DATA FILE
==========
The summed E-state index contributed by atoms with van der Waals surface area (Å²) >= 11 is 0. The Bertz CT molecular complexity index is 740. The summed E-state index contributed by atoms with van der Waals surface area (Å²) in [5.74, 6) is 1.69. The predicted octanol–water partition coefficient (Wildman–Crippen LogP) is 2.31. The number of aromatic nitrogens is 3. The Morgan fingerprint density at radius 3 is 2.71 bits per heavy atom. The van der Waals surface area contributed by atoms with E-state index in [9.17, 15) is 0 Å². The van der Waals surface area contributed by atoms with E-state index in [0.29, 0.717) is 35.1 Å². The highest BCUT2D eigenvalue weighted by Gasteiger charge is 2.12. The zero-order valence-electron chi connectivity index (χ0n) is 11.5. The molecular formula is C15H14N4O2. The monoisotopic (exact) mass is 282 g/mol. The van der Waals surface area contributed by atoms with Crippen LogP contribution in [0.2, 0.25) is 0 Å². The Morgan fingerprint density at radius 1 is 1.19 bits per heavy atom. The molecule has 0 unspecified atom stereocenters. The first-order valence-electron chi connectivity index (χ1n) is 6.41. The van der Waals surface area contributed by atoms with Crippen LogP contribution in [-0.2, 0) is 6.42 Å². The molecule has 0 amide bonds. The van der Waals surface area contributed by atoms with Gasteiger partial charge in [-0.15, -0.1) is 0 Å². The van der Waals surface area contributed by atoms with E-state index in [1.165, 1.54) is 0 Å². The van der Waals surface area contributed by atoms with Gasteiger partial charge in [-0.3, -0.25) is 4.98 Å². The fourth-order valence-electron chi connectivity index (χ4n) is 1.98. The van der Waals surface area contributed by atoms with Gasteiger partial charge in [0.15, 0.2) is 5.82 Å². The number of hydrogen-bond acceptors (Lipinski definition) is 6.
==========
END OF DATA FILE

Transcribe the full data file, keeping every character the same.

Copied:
The summed E-state index contributed by atoms with van der Waals surface area (Å²) >= 11 is 0. The Bertz CT molecular complexity index is 740. The summed E-state index contributed by atoms with van der Waals surface area (Å²) in [5.74, 6) is 1.69. The predicted octanol–water partition coefficient (Wildman–Crippen LogP) is 2.31. The number of aromatic nitrogens is 3. The Morgan fingerprint density at radius 3 is 2.71 bits per heavy atom. The van der Waals surface area contributed by atoms with E-state index in [9.17, 15) is 0 Å². The van der Waals surface area contributed by atoms with E-state index in [0.29, 0.717) is 35.1 Å². The highest BCUT2D eigenvalue weighted by Gasteiger charge is 2.12. The zero-order valence-electron chi connectivity index (χ0n) is 11.5. The molecular formula is C15H14N4O2. The monoisotopic (exact) mass is 282 g/mol. The van der Waals surface area contributed by atoms with Crippen LogP contribution in [0.2, 0.25) is 0 Å². The Morgan fingerprint density at radius 1 is 1.19 bits per heavy atom. The molecule has 0 unspecified atom stereocenters. The first-order valence-electron chi connectivity index (χ1n) is 6.41. The van der Waals surface area contributed by atoms with Crippen LogP contribution in [-0.2, 0) is 6.42 Å². The molecule has 0 amide bonds. The van der Waals surface area contributed by atoms with Gasteiger partial charge in [-0.15, -0.1) is 0 Å². The van der Waals surface area contributed by atoms with E-state index in [1.165, 1.54) is 0 Å². The van der Waals surface area contributed by atoms with Gasteiger partial charge in [-0.3, -0.25) is 4.98 Å². The fourth-order valence-electron chi connectivity index (χ4n) is 1.98. The van der Waals surface area contributed by atoms with Gasteiger partial charge in [0.15, 0.2) is 5.82 Å². The number of hydrogen-bond acceptors (Lipinski definition) is 6.